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Letter asks PM to look into possible mis-selling.

Tan Kin Lian writes to the PM

The following is a letter sent to the Prime Minister by Mr Tan Kin Lian on Nov 10, 2008.

10 November 2008

Mr. Lee Hsien Loong

Prime Minister

Republic of Singapore

Dear Prime Minister,

I appeal to you to look into the plight and financial losses suffered by about 10,000 investors from the Mini-bonds, High notes, Pinnacle Notes, Jubilee Notes and other credit-linked notes that have been sold to them by the financial institutions.

This appeal is made in accordance with the following statements made by you as chairman of the Monetary Authority of Singapore at a staff seminar held on 29 October 2002 on the topic of “Market Discipline and Caveat Emptor”:

QUOTE

Our efforts to promote market discipline and a caveat emptor regime have focused on enhancing the amount, quality and timeliness of information disclosed by institutions. We have shifted from a merit-based supervisory approach to a disclosure-based approach that emphasises market discipline to incentivise financial institutions to conduct their business in a sound, efficient, and professional manner. The local banks in particular have significantly improved their disclosure practices.

We must continue to update our disclosure standards in line with industry developments and international best practice. Furthermore, the mindset change is not yet complete. The public still expects to be protected from downside risks, for example when playing the stock market, but more so when depositing their money in banks. Hence one major motivation for introducing deposit insurance is to change this mindset, and get people to understand that only a limited first tranche of their deposits with a bank is protected should the bank run into trouble.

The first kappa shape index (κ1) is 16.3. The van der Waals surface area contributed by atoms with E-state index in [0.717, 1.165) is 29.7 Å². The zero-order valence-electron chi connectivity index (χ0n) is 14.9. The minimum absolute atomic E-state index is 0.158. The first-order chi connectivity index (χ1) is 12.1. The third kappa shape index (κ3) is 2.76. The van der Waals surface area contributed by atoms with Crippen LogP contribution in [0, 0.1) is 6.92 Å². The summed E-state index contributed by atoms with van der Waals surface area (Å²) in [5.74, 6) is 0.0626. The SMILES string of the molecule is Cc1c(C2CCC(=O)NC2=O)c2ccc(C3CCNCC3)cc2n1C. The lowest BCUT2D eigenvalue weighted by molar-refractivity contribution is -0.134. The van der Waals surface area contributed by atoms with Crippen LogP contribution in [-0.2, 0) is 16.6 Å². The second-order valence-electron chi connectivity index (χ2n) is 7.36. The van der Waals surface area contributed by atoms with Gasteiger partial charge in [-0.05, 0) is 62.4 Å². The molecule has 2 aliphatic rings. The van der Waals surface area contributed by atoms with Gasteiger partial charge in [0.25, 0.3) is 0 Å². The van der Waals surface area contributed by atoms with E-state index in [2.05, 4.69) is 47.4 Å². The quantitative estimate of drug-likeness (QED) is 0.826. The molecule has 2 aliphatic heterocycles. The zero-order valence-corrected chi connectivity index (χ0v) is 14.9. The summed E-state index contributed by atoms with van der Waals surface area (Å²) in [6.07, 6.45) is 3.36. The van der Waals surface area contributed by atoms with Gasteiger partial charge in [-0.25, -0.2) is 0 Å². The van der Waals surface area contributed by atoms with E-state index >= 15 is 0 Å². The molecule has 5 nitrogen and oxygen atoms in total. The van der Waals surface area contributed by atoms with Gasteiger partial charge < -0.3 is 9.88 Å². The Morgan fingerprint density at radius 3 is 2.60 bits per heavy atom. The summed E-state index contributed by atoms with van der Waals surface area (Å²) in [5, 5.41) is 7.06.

But disclosure by itself is not enough. It must be accompanied by investor education. Investors have to understand and use the information provided to them. They must learn to make sense of this information and use it to look after their own interests. We also need a pool of knowledgeable analysts and journalists who will shine the spotlight on any obscure fine print that the lay investor fails to notice. A more informed and sophisticated investor base will reinforce market discipline and form the basis for a more vibrant and mature financial sector. In all these respects, we have a long way to go.

Market discipline also requires an effective enforcement regime. To preserve investor confidence, penalties for transgressions must be swift and appropriate. MAS now has the power to investigate and bring a court action for market misconduct under the new civil penalty regime. This will complement the existing criminal penalty regime administered by CAD.”

UNQUOTE

On 10 October 2008, I submitted a Petition signed by 983 people addressed to the Singapore Government. It was handed over to Dr. Andrew Khoo, Executive Director of the Monetary Authority of Singapore, who received it on behalf of the chairman, Mr. Goh Chok Tong. This Petition said:

QUOTE